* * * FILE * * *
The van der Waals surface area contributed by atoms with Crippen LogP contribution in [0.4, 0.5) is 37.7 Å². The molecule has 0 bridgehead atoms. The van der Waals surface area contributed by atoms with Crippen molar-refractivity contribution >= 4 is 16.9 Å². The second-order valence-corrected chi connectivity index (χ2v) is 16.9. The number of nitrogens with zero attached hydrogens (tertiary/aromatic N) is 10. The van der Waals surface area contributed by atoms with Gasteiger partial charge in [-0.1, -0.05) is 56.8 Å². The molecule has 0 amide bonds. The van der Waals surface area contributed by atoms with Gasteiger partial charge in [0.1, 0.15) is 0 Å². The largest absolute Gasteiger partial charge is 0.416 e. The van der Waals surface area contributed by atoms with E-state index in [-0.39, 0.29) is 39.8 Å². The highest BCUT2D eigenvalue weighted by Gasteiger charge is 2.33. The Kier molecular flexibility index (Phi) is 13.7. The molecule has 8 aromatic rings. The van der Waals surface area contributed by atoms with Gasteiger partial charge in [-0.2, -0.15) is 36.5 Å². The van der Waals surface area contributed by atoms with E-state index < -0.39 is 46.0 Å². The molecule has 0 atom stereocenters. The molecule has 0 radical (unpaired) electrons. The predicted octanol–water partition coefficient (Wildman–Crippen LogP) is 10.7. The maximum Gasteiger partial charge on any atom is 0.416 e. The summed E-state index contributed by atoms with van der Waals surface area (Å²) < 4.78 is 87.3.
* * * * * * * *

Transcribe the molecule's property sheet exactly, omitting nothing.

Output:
The van der Waals surface area contributed by atoms with Crippen LogP contribution in [0.4, 0.5) is 37.7 Å². The molecule has 0 bridgehead atoms. The van der Waals surface area contributed by atoms with Crippen molar-refractivity contribution >= 4 is 16.9 Å². The second-order valence-corrected chi connectivity index (χ2v) is 16.9. The number of nitrogens with zero attached hydrogens (tertiary/aromatic N) is 10. The van der Waals surface area contributed by atoms with Gasteiger partial charge in [-0.1, -0.05) is 56.8 Å². The molecule has 0 amide bonds. The van der Waals surface area contributed by atoms with Gasteiger partial charge in [0.1, 0.15) is 0 Å². The largest absolute Gasteiger partial charge is 0.416 e. The van der Waals surface area contributed by atoms with E-state index in [-0.39, 0.29) is 39.8 Å². The highest BCUT2D eigenvalue weighted by Gasteiger charge is 2.33. The Kier molecular flexibility index (Phi) is 13.7. The molecule has 8 aromatic rings. The van der Waals surface area contributed by atoms with Gasteiger partial charge in [-0.2, -0.15) is 36.5 Å². The van der Waals surface area contributed by atoms with E-state index < -0.39 is 46.0 Å². The molecule has 0 atom stereocenters. The molecule has 0 radical (unpaired) electrons. The predicted octanol–water partition coefficient (Wildman–Crippen LogP) is 10.7. The maximum Gasteiger partial charge on any atom is 0.416 e. The summed E-state index contributed by atoms with van der Waals surface area (Å²) < 4.78 is 87.3.